Mark Dever: So tomorrow in that seminar, we’re going to be talking somewhat about God’s intention in sex — very much like what John was talking about tonight — but then looking through specifically what does that practically mean for single men establishing relationships?
Michael Lawrence: Yes, tomorrow we’re going to think very practically, both about a theology of sex, what it means, what its purpose is, not just physically but theologically. Why we should guard our sex lives as single men and how we can go about pursuing relationships with women, and particularly with one woman that we are pursuing to be our wife, in a way that will give glory to God and prepare us well to continue to give glory to God in our marriage.
Mark Dever: Carolyn McCulley, you want to help us in a little bit about what you’re going to say in your seminar? Why would it be helpful for single women here tomorrow to go to your seminar? Does it relate to what we’ve been thinking to tonight or thinking about?
Carolyn McCulley: Should I use the dead mic?
Mark Dever: Nope. Choose that one.
Carolyn McCulley: Okay, great. Well, I had a couple of thoughts actually as you preached, and one of them was that often I hear from single women saying, “What am I going to do with these desires?” And sometimes single men are stumped by that. They say, “Women have desires? I thought you just dealt with emotional issues,” and that would be primary, but you can’t look around in this world, and you can’t even go to the grocery store without seeing the distortion of female sexuality. It’s all over the magazines. So there’s an idea at times that you have to wait for the fulfillment of that until marriage, but as you were preaching, it really struck me that, “No, that’s the lower goal. The idea of intimacy and really knowing God, you can pursue that now, and if God keeps you single for the rest of your life, it’s nothing that’s lesser.”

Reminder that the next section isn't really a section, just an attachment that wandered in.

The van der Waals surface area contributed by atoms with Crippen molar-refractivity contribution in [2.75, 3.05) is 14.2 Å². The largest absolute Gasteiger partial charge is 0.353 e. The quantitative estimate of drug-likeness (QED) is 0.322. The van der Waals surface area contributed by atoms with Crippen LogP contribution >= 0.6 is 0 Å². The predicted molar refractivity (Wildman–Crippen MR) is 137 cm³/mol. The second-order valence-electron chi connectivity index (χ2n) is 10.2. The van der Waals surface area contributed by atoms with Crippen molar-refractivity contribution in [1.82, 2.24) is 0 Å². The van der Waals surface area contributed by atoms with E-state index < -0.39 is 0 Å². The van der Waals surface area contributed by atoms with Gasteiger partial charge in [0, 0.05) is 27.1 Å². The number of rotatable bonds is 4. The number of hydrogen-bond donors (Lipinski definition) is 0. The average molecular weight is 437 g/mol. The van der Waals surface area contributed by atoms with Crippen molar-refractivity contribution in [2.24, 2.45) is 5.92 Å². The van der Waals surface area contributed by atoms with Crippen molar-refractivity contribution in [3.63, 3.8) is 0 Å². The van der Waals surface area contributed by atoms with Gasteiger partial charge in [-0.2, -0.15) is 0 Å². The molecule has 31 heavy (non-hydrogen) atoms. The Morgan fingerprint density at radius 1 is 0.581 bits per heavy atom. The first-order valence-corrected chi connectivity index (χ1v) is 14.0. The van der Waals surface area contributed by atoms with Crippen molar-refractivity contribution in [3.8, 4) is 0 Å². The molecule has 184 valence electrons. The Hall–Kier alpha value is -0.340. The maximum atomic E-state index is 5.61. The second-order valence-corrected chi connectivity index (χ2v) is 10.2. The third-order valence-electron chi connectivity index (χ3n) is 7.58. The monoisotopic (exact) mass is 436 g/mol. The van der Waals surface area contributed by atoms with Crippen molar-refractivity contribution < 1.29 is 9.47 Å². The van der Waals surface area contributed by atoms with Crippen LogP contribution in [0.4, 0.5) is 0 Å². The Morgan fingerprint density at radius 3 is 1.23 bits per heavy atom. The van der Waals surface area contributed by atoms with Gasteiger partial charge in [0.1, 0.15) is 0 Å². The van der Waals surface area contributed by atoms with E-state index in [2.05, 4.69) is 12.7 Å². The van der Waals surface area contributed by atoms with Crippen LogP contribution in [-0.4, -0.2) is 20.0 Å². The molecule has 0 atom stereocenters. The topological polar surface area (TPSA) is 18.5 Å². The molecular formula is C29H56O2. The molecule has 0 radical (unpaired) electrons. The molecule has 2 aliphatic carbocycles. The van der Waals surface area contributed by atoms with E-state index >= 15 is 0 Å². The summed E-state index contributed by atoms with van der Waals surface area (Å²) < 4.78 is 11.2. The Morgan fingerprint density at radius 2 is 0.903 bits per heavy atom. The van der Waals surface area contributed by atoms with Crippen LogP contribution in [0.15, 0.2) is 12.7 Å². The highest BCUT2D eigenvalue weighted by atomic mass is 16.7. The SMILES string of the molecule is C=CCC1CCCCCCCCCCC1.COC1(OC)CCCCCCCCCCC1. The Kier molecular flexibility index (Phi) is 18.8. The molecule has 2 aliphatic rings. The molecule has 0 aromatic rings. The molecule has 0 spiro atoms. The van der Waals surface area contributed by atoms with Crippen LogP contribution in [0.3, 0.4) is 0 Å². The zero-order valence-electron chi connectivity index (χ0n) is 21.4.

And the second thought that I had was as a former feminist, and as someone who didn’t become a Christian until I was thirty, and I’m appalled now a number of years later, numbers of years later, to see what the fruit of feminism is among women, that women’s liberation has just borne the worst possible fruit, and the only message that we have is liberation in Christ. So even single women who are Christian and sometimes feel like, “Well, we have nothing to say to the world about sexuality. We’re the ‘Just Say No’ camp.” But there’s a lot to be said when you filter it through the grid that you provided tonight, and I’m grateful for it. Thank you.